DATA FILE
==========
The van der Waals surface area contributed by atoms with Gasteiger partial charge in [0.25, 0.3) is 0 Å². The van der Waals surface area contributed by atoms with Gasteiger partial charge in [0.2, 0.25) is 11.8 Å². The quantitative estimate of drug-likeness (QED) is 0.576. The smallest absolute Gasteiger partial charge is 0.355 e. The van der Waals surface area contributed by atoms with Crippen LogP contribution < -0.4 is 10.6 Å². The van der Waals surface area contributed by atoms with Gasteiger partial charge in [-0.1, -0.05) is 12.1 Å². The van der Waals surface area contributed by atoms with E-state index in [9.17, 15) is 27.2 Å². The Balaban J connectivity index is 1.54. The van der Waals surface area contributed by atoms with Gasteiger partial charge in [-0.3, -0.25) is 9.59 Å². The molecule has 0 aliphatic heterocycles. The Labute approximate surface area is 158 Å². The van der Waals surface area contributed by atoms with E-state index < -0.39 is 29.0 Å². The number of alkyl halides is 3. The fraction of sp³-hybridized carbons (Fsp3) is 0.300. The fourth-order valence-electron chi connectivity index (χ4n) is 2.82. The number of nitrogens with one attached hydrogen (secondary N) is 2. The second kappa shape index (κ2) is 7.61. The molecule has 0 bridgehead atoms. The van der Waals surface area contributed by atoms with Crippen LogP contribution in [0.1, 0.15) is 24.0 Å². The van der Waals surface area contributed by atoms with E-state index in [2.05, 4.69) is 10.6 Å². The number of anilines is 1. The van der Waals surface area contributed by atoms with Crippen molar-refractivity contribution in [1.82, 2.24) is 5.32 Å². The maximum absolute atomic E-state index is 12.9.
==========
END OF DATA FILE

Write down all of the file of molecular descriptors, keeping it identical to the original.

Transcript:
The van der Waals surface area contributed by atoms with Gasteiger partial charge in [0.25, 0.3) is 0 Å². The van der Waals surface area contributed by atoms with Gasteiger partial charge in [0.2, 0.25) is 11.8 Å². The quantitative estimate of drug-likeness (QED) is 0.576. The smallest absolute Gasteiger partial charge is 0.355 e. The van der Waals surface area contributed by atoms with Crippen LogP contribution < -0.4 is 10.6 Å². The van der Waals surface area contributed by atoms with Gasteiger partial charge in [-0.1, -0.05) is 12.1 Å². The van der Waals surface area contributed by atoms with E-state index in [9.17, 15) is 27.2 Å². The Balaban J connectivity index is 1.54. The van der Waals surface area contributed by atoms with Gasteiger partial charge in [-0.3, -0.25) is 9.59 Å². The molecule has 0 aliphatic heterocycles. The Labute approximate surface area is 158 Å². The van der Waals surface area contributed by atoms with E-state index < -0.39 is 29.0 Å². The number of alkyl halides is 3. The fraction of sp³-hybridized carbons (Fsp3) is 0.300. The fourth-order valence-electron chi connectivity index (χ4n) is 2.82. The number of nitrogens with one attached hydrogen (secondary N) is 2. The second kappa shape index (κ2) is 7.61. The molecule has 0 bridgehead atoms. The van der Waals surface area contributed by atoms with Crippen LogP contribution in [0.1, 0.15) is 24.0 Å². The van der Waals surface area contributed by atoms with E-state index in [2.05, 4.69) is 10.6 Å². The number of anilines is 1. The van der Waals surface area contributed by atoms with Crippen molar-refractivity contribution in [1.82, 2.24) is 5.32 Å². The maximum absolute atomic E-state index is 12.9.